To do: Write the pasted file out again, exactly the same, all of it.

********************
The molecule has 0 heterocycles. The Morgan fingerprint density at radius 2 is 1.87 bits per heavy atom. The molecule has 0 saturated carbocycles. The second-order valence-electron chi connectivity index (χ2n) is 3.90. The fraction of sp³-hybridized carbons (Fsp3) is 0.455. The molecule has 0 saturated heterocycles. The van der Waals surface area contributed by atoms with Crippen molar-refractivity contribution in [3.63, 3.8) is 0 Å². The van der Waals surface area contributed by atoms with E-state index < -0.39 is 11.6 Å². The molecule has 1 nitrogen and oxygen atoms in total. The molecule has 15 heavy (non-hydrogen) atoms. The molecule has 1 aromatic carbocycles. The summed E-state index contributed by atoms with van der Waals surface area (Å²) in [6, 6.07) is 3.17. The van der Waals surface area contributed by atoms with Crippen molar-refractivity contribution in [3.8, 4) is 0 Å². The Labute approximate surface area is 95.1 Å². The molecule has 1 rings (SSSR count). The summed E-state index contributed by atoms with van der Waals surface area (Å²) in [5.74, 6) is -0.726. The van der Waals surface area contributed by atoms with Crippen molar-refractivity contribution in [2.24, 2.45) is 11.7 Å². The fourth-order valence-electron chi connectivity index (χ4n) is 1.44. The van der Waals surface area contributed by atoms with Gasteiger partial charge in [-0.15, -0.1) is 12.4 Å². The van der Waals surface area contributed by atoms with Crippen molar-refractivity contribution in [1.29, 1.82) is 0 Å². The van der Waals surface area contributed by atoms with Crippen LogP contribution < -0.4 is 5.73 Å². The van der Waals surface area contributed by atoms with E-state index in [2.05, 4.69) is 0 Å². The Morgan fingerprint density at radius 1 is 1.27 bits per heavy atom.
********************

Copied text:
The molecule has 0 heterocycles. The Morgan fingerprint density at radius 2 is 1.87 bits per heavy atom. The molecule has 0 saturated carbocycles. The second-order valence-electron chi connectivity index (χ2n) is 3.90. The fraction of sp³-hybridized carbons (Fsp3) is 0.455. The molecule has 0 saturated heterocycles. The van der Waals surface area contributed by atoms with Crippen molar-refractivity contribution in [3.63, 3.8) is 0 Å². The van der Waals surface area contributed by atoms with E-state index < -0.39 is 11.6 Å². The molecule has 1 nitrogen and oxygen atoms in total. The molecule has 15 heavy (non-hydrogen) atoms. The molecule has 1 aromatic carbocycles. The summed E-state index contributed by atoms with van der Waals surface area (Å²) in [6, 6.07) is 3.17. The van der Waals surface area contributed by atoms with Crippen molar-refractivity contribution in [3.8, 4) is 0 Å². The Labute approximate surface area is 95.1 Å². The molecule has 1 rings (SSSR count). The summed E-state index contributed by atoms with van der Waals surface area (Å²) in [5.74, 6) is -0.726. The van der Waals surface area contributed by atoms with Crippen molar-refractivity contribution in [2.24, 2.45) is 11.7 Å². The fourth-order valence-electron chi connectivity index (χ4n) is 1.44. The van der Waals surface area contributed by atoms with Gasteiger partial charge in [-0.15, -0.1) is 12.4 Å². The van der Waals surface area contributed by atoms with Crippen molar-refractivity contribution in [1.29, 1.82) is 0 Å². The van der Waals surface area contributed by atoms with Crippen LogP contribution < -0.4 is 5.73 Å². The van der Waals surface area contributed by atoms with E-state index in [2.05, 4.69) is 0 Å². The Morgan fingerprint density at radius 1 is 1.27 bits per heavy atom.